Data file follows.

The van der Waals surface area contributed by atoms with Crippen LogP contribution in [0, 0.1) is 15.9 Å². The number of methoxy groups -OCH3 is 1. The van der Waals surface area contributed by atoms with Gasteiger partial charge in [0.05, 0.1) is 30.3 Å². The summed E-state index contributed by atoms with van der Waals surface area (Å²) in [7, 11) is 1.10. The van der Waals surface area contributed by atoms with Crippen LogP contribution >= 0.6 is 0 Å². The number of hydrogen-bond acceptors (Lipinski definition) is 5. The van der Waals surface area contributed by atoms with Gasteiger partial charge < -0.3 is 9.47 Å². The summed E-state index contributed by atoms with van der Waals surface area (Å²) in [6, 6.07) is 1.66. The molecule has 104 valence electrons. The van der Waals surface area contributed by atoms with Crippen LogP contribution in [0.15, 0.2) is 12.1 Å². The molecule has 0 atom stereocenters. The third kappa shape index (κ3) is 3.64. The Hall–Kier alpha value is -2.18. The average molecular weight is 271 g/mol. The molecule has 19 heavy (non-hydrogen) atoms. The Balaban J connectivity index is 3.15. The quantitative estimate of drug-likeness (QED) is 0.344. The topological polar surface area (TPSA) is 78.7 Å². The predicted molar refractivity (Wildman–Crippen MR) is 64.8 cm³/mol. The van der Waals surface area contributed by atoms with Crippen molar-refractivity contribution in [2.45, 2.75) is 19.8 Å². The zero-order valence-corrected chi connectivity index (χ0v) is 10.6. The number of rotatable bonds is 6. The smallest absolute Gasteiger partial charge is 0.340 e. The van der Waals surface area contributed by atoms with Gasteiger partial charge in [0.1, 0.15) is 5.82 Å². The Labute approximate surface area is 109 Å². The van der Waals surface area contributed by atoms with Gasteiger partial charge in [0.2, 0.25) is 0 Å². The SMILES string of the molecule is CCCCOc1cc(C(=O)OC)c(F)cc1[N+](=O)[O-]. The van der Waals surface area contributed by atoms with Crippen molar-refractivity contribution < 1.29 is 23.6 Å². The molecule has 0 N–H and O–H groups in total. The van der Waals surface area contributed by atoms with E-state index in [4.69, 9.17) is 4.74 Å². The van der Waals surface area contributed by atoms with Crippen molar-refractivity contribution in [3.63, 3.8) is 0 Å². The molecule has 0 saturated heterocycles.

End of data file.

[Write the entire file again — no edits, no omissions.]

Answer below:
The van der Waals surface area contributed by atoms with Crippen LogP contribution in [0, 0.1) is 15.9 Å². The number of methoxy groups -OCH3 is 1. The van der Waals surface area contributed by atoms with Gasteiger partial charge in [0.05, 0.1) is 30.3 Å². The summed E-state index contributed by atoms with van der Waals surface area (Å²) in [7, 11) is 1.10. The van der Waals surface area contributed by atoms with Crippen LogP contribution >= 0.6 is 0 Å². The number of hydrogen-bond acceptors (Lipinski definition) is 5. The van der Waals surface area contributed by atoms with Gasteiger partial charge < -0.3 is 9.47 Å². The summed E-state index contributed by atoms with van der Waals surface area (Å²) in [6, 6.07) is 1.66. The molecule has 104 valence electrons. The van der Waals surface area contributed by atoms with Crippen LogP contribution in [0.15, 0.2) is 12.1 Å². The molecule has 0 atom stereocenters. The third kappa shape index (κ3) is 3.64. The Hall–Kier alpha value is -2.18. The average molecular weight is 271 g/mol. The molecule has 19 heavy (non-hydrogen) atoms. The Balaban J connectivity index is 3.15. The quantitative estimate of drug-likeness (QED) is 0.344. The topological polar surface area (TPSA) is 78.7 Å². The predicted molar refractivity (Wildman–Crippen MR) is 64.8 cm³/mol. The van der Waals surface area contributed by atoms with Crippen molar-refractivity contribution in [2.45, 2.75) is 19.8 Å². The zero-order valence-corrected chi connectivity index (χ0v) is 10.6. The number of rotatable bonds is 6. The smallest absolute Gasteiger partial charge is 0.340 e. The van der Waals surface area contributed by atoms with Gasteiger partial charge in [0.1, 0.15) is 5.82 Å². The Labute approximate surface area is 109 Å². The van der Waals surface area contributed by atoms with Gasteiger partial charge in [0.2, 0.25) is 0 Å². The SMILES string of the molecule is CCCCOc1cc(C(=O)OC)c(F)cc1[N+](=O)[O-]. The van der Waals surface area contributed by atoms with Crippen molar-refractivity contribution < 1.29 is 23.6 Å². The molecule has 0 N–H and O–H groups in total. The van der Waals surface area contributed by atoms with E-state index in [4.69, 9.17) is 4.74 Å². The van der Waals surface area contributed by atoms with Crippen molar-refractivity contribution in [3.63, 3.8) is 0 Å². The molecule has 0 saturated heterocycles.